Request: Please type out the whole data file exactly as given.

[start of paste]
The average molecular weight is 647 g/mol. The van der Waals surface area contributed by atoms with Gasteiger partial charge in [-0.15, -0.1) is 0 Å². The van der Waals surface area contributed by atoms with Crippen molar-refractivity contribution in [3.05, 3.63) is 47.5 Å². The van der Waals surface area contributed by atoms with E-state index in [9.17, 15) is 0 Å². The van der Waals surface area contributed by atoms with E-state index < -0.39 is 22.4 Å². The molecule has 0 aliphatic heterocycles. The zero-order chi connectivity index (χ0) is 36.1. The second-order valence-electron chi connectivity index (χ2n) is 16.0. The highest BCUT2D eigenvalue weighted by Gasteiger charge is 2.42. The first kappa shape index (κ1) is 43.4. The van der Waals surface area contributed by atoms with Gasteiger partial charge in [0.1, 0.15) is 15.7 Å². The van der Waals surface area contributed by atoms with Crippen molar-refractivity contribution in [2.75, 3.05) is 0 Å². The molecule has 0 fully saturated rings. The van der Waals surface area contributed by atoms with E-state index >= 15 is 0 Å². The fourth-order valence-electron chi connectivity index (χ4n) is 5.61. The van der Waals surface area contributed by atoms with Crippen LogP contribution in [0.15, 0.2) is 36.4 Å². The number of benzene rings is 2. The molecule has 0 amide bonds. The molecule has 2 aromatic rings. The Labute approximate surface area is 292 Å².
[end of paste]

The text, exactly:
The average molecular weight is 647 g/mol. The van der Waals surface area contributed by atoms with Gasteiger partial charge in [-0.15, -0.1) is 0 Å². The van der Waals surface area contributed by atoms with Crippen molar-refractivity contribution in [3.05, 3.63) is 47.5 Å². The van der Waals surface area contributed by atoms with E-state index in [9.17, 15) is 0 Å². The van der Waals surface area contributed by atoms with E-state index < -0.39 is 22.4 Å². The molecule has 0 aliphatic heterocycles. The zero-order chi connectivity index (χ0) is 36.1. The second-order valence-electron chi connectivity index (χ2n) is 16.0. The highest BCUT2D eigenvalue weighted by Gasteiger charge is 2.42. The first kappa shape index (κ1) is 43.4. The van der Waals surface area contributed by atoms with Gasteiger partial charge in [0.1, 0.15) is 15.7 Å². The van der Waals surface area contributed by atoms with Crippen molar-refractivity contribution in [2.75, 3.05) is 0 Å². The molecule has 0 fully saturated rings. The van der Waals surface area contributed by atoms with E-state index >= 15 is 0 Å². The fourth-order valence-electron chi connectivity index (χ4n) is 5.61. The van der Waals surface area contributed by atoms with Crippen LogP contribution in [0.15, 0.2) is 36.4 Å². The number of benzene rings is 2. The molecule has 0 amide bonds. The molecule has 2 aromatic rings. The Labute approximate surface area is 292 Å².